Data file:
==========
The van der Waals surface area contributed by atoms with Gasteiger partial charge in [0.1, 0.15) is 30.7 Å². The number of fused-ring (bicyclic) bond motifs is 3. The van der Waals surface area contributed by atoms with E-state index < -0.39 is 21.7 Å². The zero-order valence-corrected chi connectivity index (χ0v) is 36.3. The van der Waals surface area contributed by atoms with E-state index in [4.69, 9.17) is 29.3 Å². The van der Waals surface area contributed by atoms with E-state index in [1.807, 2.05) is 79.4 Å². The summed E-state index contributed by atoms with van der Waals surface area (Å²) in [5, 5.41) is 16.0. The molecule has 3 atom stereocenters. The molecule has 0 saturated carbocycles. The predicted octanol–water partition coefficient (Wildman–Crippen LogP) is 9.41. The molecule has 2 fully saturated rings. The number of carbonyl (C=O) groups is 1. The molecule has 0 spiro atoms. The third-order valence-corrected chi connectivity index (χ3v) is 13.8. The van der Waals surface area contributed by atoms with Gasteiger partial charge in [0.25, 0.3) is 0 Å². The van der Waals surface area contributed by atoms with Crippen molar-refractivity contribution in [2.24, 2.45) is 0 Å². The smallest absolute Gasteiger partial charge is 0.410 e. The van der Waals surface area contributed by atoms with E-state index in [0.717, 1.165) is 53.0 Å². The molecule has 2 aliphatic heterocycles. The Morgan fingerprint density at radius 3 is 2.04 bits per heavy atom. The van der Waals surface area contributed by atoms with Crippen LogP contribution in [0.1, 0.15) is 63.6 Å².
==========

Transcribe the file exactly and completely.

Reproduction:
The van der Waals surface area contributed by atoms with Gasteiger partial charge in [0.1, 0.15) is 30.7 Å². The number of fused-ring (bicyclic) bond motifs is 3. The van der Waals surface area contributed by atoms with E-state index < -0.39 is 21.7 Å². The zero-order valence-corrected chi connectivity index (χ0v) is 36.3. The van der Waals surface area contributed by atoms with E-state index in [4.69, 9.17) is 29.3 Å². The van der Waals surface area contributed by atoms with E-state index in [1.807, 2.05) is 79.4 Å². The summed E-state index contributed by atoms with van der Waals surface area (Å²) in [5, 5.41) is 16.0. The molecule has 3 atom stereocenters. The molecule has 0 saturated carbocycles. The predicted octanol–water partition coefficient (Wildman–Crippen LogP) is 9.41. The molecule has 2 fully saturated rings. The number of carbonyl (C=O) groups is 1. The molecule has 0 spiro atoms. The third-order valence-corrected chi connectivity index (χ3v) is 13.8. The van der Waals surface area contributed by atoms with Gasteiger partial charge in [0.25, 0.3) is 0 Å². The van der Waals surface area contributed by atoms with Crippen molar-refractivity contribution in [2.24, 2.45) is 0 Å². The smallest absolute Gasteiger partial charge is 0.410 e. The van der Waals surface area contributed by atoms with E-state index in [0.717, 1.165) is 53.0 Å². The molecule has 2 aliphatic heterocycles. The Morgan fingerprint density at radius 3 is 2.04 bits per heavy atom. The van der Waals surface area contributed by atoms with Crippen LogP contribution in [0.1, 0.15) is 63.6 Å².